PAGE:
PITTSBURG - Soon, Humas Sindhu will be on his way home to Pakistan. He’s been at Pittsburg State University for just a semester, but it’s been enough time to give him a different understanding of America. Sindhu hopes his presence here has helped Americans have a new understanding of Pakistan, as well.
“The people here are quite friendly,” Sindhu said. “That’s not what I expected from watching Hollywood films. I also didn’t see the racism that I expected, based on the films.”
Sindhu came to Pittsburg State as part of the Global Undergraduate Exchange Program (Global UGRAD), an international educational and cultural exchange program sponsored by the U.S. Department of State’s Bureau of Educational and Cultural Affairs.
Students in the program come to the U.S. for just a semester. Like other exchange programs, UGRAD requires students to study and take classes. Unlike other programs, however, UGRAD also requires students to earn a “cultural passport” by volunteering for community service and immersing themselves in the cultural and civic life of the community.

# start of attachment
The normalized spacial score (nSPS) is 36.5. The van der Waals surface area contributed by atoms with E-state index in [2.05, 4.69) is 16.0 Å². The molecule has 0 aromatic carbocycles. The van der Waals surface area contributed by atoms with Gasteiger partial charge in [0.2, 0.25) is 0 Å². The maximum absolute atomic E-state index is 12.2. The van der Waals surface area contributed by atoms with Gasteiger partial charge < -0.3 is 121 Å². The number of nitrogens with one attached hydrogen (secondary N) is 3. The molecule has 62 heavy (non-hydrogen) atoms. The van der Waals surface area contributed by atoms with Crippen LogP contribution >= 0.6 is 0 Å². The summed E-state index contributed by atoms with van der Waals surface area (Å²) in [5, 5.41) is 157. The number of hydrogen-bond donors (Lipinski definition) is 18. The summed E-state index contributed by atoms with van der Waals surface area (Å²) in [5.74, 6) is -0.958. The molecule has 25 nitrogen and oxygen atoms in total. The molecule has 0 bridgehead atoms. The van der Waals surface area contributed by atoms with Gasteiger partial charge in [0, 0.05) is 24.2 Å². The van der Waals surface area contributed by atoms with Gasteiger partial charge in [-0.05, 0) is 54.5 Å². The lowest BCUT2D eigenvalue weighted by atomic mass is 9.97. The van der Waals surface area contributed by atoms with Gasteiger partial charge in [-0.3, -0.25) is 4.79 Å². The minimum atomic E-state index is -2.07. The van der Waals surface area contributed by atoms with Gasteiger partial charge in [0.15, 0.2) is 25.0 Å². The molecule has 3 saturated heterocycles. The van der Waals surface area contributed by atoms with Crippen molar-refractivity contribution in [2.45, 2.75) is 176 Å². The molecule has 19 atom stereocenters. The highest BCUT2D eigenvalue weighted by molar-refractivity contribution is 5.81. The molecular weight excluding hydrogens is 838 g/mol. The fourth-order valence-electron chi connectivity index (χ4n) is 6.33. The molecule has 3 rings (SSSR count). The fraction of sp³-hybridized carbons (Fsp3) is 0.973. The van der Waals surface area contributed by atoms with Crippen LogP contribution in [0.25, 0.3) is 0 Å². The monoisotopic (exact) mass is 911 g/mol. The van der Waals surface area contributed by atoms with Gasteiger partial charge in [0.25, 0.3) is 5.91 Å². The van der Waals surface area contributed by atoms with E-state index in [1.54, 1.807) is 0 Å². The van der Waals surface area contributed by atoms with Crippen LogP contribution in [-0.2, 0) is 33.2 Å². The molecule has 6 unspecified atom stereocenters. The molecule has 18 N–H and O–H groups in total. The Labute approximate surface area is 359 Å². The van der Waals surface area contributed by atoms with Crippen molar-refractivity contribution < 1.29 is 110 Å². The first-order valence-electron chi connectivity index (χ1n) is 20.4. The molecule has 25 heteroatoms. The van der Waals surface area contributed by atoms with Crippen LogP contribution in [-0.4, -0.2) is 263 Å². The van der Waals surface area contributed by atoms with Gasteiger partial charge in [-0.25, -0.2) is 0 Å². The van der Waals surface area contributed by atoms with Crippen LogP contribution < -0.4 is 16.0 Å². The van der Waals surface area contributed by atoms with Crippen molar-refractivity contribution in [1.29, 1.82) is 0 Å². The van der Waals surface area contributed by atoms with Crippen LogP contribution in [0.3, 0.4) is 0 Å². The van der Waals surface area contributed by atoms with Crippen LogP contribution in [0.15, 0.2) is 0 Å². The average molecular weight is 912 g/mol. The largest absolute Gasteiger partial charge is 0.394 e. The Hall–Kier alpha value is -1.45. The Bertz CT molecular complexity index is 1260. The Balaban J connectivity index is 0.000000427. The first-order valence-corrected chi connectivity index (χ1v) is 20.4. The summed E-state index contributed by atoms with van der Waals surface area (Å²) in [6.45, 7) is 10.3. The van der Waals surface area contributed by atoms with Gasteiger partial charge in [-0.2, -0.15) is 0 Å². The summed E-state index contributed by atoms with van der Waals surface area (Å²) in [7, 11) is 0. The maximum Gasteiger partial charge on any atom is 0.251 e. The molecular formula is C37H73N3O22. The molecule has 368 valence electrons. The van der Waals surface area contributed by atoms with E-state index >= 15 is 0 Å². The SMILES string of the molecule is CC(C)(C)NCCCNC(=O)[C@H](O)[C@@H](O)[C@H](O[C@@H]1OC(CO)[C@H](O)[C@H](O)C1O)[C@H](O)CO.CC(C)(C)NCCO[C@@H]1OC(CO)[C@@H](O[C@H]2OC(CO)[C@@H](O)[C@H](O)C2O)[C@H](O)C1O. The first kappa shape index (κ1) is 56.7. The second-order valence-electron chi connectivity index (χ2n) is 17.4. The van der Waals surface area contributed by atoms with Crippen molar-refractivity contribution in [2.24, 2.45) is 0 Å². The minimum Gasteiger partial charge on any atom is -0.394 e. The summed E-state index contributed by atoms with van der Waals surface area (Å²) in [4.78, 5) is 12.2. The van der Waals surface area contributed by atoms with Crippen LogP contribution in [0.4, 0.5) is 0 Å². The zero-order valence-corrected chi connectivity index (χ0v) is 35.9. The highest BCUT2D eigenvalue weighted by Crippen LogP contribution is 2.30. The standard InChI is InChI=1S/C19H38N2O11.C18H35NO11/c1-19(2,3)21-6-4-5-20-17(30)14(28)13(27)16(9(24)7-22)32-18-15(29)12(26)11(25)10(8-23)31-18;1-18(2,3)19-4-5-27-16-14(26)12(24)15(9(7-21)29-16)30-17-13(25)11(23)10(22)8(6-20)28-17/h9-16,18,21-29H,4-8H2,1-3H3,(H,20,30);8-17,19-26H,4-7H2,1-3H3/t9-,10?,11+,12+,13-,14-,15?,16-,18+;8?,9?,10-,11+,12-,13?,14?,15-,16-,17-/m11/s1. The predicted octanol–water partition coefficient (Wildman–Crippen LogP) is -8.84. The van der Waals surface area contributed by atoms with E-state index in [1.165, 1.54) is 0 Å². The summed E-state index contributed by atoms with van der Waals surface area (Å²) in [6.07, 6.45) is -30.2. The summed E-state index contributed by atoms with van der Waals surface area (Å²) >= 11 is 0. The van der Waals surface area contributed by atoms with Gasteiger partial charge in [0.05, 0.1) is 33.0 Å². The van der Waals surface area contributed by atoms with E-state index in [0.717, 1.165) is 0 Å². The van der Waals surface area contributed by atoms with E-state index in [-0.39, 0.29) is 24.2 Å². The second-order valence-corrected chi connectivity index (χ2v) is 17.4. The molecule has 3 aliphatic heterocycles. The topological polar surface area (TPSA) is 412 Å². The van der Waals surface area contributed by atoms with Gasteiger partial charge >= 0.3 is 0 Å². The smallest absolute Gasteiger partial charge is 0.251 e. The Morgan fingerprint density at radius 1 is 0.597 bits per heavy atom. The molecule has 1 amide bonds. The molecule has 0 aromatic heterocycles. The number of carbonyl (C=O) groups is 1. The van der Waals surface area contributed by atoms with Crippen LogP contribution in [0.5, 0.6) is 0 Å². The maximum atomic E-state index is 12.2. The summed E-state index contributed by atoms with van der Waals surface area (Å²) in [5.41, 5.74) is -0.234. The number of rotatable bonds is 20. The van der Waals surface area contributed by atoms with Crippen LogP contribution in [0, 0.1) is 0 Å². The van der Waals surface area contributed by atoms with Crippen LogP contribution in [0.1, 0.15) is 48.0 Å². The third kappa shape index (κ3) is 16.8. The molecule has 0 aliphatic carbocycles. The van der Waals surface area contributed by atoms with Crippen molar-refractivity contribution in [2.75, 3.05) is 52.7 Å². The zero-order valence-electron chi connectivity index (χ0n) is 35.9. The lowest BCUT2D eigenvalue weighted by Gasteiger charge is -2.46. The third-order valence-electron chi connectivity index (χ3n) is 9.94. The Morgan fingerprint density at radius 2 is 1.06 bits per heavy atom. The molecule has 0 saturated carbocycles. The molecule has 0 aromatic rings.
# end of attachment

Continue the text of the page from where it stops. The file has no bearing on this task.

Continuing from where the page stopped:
Sindhu has been busy since he arrived in Pittsburg, which is a vastly different place from the city of 10 million he calls home. He’s volunteered at the Lord’s Diner, helped with service projects like the Big Event, attended sporting events, visited museums, attended a City Commission meeting where he met the mayor, and much more. He’s also given presentations about Pakistan and participated in the International Food and Culture Fair.
“I’ve learned a lot,” said Sindhu, who had never traveled outside his native Pakistan before coming to PSU. “I learned not to judge people until you talk to them. I learned patience, tolerance and independence.”
Sindhu said he hopes those Americans he’s met have a different view of Pakistan because of their interaction with him.
“The media paints Pakistan in a very negative way,” Sindhu said. “There are misperceptions that Pakistan and India are at war and that Pakistanis are all about terrorism. We are against terrorism. We are a peaceful country and we just want peace.”
An economics major, Sindhu has high hopes of making a difference when he returns to Pakistan and he believes he’s learned some things on this exchange that will help him do that.
"I have a strong interest in development economics,” Sindhu said. “What I noticed here is how small communities plan and initiate projects that deal with hunger, poverty and other related problems. Observing and participating in different activities has enhanced my leadership qualities and I plan to initiate such small projects in my community in near future. You have to start small to accomplish something big.”
Sindhu will return to Pakistan at the close of the spring semester, which ends at PSU on Friday, May 12.